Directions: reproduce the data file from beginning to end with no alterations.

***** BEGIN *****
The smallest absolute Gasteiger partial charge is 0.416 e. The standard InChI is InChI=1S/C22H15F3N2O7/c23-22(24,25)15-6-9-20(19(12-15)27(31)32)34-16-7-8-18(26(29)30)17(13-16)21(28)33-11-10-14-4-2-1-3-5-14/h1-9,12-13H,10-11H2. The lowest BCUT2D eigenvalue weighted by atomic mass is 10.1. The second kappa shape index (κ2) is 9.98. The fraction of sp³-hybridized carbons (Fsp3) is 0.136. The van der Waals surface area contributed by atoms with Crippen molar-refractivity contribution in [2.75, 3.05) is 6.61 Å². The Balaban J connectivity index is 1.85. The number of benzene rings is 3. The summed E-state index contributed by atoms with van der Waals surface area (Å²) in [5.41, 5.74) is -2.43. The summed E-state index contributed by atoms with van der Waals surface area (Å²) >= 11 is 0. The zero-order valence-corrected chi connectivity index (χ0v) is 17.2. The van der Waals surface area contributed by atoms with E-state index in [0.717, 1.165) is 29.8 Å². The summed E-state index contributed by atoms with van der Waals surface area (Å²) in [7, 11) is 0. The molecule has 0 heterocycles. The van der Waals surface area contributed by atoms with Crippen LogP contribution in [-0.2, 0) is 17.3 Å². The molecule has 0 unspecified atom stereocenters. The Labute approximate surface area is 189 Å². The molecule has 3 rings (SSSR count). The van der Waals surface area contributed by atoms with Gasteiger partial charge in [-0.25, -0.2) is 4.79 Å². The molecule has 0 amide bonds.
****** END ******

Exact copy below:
The smallest absolute Gasteiger partial charge is 0.416 e. The standard InChI is InChI=1S/C22H15F3N2O7/c23-22(24,25)15-6-9-20(19(12-15)27(31)32)34-16-7-8-18(26(29)30)17(13-16)21(28)33-11-10-14-4-2-1-3-5-14/h1-9,12-13H,10-11H2. The lowest BCUT2D eigenvalue weighted by atomic mass is 10.1. The second kappa shape index (κ2) is 9.98. The fraction of sp³-hybridized carbons (Fsp3) is 0.136. The van der Waals surface area contributed by atoms with Crippen molar-refractivity contribution in [2.75, 3.05) is 6.61 Å². The Balaban J connectivity index is 1.85. The number of benzene rings is 3. The summed E-state index contributed by atoms with van der Waals surface area (Å²) in [5.41, 5.74) is -2.43. The summed E-state index contributed by atoms with van der Waals surface area (Å²) >= 11 is 0. The zero-order valence-corrected chi connectivity index (χ0v) is 17.2. The van der Waals surface area contributed by atoms with E-state index in [0.717, 1.165) is 29.8 Å². The summed E-state index contributed by atoms with van der Waals surface area (Å²) in [7, 11) is 0. The molecule has 0 heterocycles. The van der Waals surface area contributed by atoms with Crippen LogP contribution in [-0.2, 0) is 17.3 Å². The molecule has 0 unspecified atom stereocenters. The Labute approximate surface area is 189 Å². The molecule has 3 rings (SSSR count). The van der Waals surface area contributed by atoms with Gasteiger partial charge in [-0.25, -0.2) is 4.79 Å². The molecule has 0 amide bonds.